Gustavus Myers, History of Bigotry in the United States (Random House: New York), 1943

,p. 73 – France:

1297 A.D. – “King Louis IX of France – burned the Talmud – Jews were compelled to wear a f

+blue infamy cloth – canonized as a Saint by Pope Boniface VIII in 1297 A.D.

  1. 74 – Germany

Pope Innocent IV:  Germany:

1243-1254 A.D. – Germany – “Pope Innocent IV in a bull to the archbishops, bishops and nobles of Germany treated with incredulity and denounced with scorn the murders attributed to Jews and branded as crimes the systematic cruelties inflicted on them … Germany had been rift with fantastic stories of ritual human sacrifice made by Jews and mob uprisings were frequent and bloody [Footnote 17:  Milman, History of the Jews, Vol. 3, p. 207

  1. 75 – France:

1394 – “Pedro de Luna, Benedict XIII – intensely anti-Jewish – burned the Talmud

The Roman Catholic Church:  1300 A.D. – 1564 A.D.

The Spanish Inquisition:

Gustavus Myers, History of Bigotry in the United States (Random House: New York), 1943: p. 226

End Of Chapter 20: Rise Of Christianity

The Book of Jewish Knowledge: an Encyclopedia of Judaism and the Jewish People, Covering All  Elements of Jewish Life from Biblical Times to the Present by Nathan Ausubel (Crown Publishers, Inc: New York), 1964, Nathan Ausubel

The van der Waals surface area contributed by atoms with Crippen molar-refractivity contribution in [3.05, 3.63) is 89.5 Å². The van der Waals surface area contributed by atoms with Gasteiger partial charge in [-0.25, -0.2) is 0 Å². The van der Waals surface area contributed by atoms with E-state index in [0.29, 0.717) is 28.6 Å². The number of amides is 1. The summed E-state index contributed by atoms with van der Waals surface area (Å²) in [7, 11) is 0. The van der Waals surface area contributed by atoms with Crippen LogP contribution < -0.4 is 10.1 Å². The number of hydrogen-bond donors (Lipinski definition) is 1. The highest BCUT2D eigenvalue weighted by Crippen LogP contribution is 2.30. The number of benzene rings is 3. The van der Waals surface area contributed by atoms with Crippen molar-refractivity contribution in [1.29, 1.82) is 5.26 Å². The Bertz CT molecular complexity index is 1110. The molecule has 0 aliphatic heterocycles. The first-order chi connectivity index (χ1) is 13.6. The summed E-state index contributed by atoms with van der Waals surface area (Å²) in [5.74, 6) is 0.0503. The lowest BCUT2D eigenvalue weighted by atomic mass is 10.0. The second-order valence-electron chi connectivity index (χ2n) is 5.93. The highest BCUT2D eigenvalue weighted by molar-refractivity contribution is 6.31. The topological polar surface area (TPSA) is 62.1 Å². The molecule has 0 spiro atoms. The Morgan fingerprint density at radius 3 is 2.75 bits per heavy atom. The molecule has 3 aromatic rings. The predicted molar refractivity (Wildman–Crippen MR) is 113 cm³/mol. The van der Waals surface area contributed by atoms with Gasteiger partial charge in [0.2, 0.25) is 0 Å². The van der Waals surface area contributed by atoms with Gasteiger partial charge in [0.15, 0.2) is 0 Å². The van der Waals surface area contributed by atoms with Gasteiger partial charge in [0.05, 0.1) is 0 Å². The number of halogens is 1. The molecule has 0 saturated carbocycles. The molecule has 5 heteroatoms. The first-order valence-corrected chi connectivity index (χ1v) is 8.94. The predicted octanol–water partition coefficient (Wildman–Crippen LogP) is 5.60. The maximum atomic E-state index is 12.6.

“The Gentle philosopher of Amsterdam, Spinoza, himself driven out of the Jewish Community …

“Spinoza – Expulsion from the Jewish Community:

“On July 27, 1656, the Talmud Torah congregation of Amsterdam issued a writ of cherem (Hebrew …, a kind of ban, shunning, ostracism, expulsion, or excommunication) against the 23 year old Spinoza.  The following document translates the official record of the cherem.

‘The Lords of the ma’amad, having long known of the evil opinions and acts of Baruch de Espinoza, have endeavored by various means and promises to turn him from his evil ways.